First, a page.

Views from the trenches: California family physicians’ challenges and resilience factors while providing patient care during the initial wave of COVID-19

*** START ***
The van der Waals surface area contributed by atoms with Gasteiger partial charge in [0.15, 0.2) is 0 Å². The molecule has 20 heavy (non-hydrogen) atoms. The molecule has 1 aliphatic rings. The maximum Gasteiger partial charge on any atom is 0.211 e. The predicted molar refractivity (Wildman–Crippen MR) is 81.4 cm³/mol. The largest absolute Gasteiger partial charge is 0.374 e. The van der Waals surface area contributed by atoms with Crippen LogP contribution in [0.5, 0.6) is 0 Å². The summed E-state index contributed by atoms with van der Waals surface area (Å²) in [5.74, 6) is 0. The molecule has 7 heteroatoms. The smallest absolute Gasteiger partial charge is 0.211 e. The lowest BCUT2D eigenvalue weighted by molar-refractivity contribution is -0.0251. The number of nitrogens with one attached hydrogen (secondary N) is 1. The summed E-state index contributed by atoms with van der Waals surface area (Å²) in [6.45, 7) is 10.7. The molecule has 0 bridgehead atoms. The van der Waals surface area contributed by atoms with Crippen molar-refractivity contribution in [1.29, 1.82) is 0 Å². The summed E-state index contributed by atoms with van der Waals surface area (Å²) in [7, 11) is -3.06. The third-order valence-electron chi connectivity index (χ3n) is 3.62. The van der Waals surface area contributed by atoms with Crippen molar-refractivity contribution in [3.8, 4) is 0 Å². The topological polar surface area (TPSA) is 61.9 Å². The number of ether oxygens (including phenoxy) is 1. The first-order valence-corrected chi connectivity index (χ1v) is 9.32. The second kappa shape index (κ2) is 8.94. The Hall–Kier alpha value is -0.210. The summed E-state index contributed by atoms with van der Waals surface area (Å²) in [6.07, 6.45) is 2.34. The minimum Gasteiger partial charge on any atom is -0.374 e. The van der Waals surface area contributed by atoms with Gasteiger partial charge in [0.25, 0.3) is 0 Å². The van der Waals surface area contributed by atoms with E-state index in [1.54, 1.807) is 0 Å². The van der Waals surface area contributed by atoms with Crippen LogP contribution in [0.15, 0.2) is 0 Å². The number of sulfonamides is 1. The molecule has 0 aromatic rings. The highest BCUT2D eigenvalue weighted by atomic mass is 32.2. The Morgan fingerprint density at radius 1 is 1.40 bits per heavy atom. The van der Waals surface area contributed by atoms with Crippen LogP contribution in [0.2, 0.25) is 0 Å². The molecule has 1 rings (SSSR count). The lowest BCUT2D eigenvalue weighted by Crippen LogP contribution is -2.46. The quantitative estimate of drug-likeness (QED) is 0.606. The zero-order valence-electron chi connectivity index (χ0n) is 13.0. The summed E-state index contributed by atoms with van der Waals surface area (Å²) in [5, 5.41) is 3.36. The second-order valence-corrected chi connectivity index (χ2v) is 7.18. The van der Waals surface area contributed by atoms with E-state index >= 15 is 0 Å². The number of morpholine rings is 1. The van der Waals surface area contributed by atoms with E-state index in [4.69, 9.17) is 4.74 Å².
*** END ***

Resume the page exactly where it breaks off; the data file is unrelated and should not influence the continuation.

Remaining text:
This study examined challenges and factors promoting resilience among 20 California family physicians (FPs) during the first six months of the COVID-19 pandemic. A subset of academic, community, and resident FPs who responded to an online survey also participated in a semi-structured interview that explored concerns, moral distress, burnout, resource needs, support systems, coping strategies, and motivation to continue caring for patients. Thematic analysis was used to identify common themes in participant interviews. Interviewees demonstrated adaptability, resilience, and grit (i.e., commitment to completing a valued goal in the face of setbacks and adversity) despite challenges disrupting patient care, fears for family and self, and frustration due to the politicization of the pandemic. Factors promoting well-being and perseverance included professional and personal support, strong coping skills, and focusing on the meaning derived from practicing medicine. A service orientation that permeates family medicine philosophy and values motivated practitioners to continue to provide patient care while dealing with overwhelming personal and structural challenges. FPs drew strength from their internal coping skills, core family medicine values, and external support, notwithstanding demoralizing effects of mixed messages and politicization of the pandemic. FPs demonstrated resilience and grit in the face of challenges created by the COVID-19 pandemic. Ensuring adequate resources to promote a physically and psychologically healthy workforce while increasing access to care for all patients is crucial to prepare for the next healthcare crisis.